5 – 7

Hunt the word


Hunt the word

What to do with this activity?

When your child is learning to read, they will start to spot words they know in different places. Pick a simple word you know they will recognise, like "there" or "here". Or choose a word that you don't see a lot. Show them the newspaper or magazine or online content you are reading, or look at signs in public places together. See if they can point to a familiar word.

Play a game of "hunt the word". Choose a word and see if they can find it on the page or, if it is a common word, how many of that word they can find. 

Recognising whole words in different places will give your child confidence. As time goes by, they will see more and more words that they recognise.

It really helps if your child sees you reading, whether it's a newspaper, a magazine, something online, or a book. Show them that reading is part of everyday life.  

  • Why am I doing this?

    The written word is everywhere and by pointing out words around you everyday, your child will realise the usefulness of reading and how it brings information and knowledge of the wider world into your lives.

    Reading together shows your child that you think reading is important. It helps your child to link the words on the page to how they are spoken and to begin to recognise words.

  • How can I do more?

    Encourage your child to read by giving them books or information about what they are interested in, for example, if they are interested in cars, give them books about cars – it’s a great motivator. Use comics, magazines and newspapers to provide lots of new words and facts. Your child can use the pictures for information about the words they are reading.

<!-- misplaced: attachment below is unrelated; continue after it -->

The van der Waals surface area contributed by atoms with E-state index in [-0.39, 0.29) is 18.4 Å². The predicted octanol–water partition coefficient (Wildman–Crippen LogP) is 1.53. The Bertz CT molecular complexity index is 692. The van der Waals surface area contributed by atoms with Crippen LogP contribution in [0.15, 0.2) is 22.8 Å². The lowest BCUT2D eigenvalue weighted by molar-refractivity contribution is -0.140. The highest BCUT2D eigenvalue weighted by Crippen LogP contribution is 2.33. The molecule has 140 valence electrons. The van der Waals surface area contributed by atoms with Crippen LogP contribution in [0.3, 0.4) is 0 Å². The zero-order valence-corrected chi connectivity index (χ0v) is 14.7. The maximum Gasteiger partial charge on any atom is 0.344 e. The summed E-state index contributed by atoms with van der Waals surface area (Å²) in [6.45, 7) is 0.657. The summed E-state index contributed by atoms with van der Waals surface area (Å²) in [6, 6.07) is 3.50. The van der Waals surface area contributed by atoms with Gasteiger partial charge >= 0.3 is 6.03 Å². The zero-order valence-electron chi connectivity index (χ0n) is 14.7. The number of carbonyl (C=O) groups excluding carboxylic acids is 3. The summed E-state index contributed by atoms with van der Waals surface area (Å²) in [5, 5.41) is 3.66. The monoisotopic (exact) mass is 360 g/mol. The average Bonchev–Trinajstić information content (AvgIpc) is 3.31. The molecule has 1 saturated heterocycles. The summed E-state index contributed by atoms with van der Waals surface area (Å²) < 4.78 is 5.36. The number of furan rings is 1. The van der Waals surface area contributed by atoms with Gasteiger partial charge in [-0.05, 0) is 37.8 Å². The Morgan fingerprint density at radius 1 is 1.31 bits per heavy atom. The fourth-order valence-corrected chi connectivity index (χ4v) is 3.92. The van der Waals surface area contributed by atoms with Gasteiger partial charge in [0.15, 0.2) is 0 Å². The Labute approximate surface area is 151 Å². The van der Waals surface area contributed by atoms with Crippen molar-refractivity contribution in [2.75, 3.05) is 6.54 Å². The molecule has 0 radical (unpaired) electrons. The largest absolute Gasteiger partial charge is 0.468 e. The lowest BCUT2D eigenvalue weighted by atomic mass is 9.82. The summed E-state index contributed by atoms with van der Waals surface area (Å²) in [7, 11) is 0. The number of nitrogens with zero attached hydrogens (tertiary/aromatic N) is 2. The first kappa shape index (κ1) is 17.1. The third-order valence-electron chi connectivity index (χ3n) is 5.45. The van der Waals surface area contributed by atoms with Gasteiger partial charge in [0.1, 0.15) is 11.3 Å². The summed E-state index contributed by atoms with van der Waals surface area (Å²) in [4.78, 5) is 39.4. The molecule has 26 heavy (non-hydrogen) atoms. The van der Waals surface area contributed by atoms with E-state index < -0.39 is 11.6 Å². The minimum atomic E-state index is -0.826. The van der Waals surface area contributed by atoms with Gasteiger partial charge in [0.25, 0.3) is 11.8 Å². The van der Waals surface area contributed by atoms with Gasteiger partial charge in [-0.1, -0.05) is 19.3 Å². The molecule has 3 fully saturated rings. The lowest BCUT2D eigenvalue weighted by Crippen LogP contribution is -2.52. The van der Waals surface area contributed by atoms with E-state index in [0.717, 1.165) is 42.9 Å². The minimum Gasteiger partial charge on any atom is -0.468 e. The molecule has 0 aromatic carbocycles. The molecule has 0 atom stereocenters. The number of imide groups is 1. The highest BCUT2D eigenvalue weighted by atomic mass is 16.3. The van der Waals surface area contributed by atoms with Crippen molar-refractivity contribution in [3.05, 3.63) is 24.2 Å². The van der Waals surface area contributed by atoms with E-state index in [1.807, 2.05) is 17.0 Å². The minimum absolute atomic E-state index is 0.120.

Read longer books to your child. This will help with memory.

    You could do ‘paired reading’ – your child chooses a book or comic to read.
    -  At first, both of you read aloud together. When the child is ready, they carry on reading alone.
    -  If they don’t know a word, you say it for them and both of you continue to read together until they are ready to read alone again.
    -  No pressure is made to get them to read by themselves. They only do it when they are ready. This is useful with older children when they find text books difficult.

    Your child might like to practise their reading skills by reading to younger children.
    Discuss with your child’s teacher if they are having difficulty reading.

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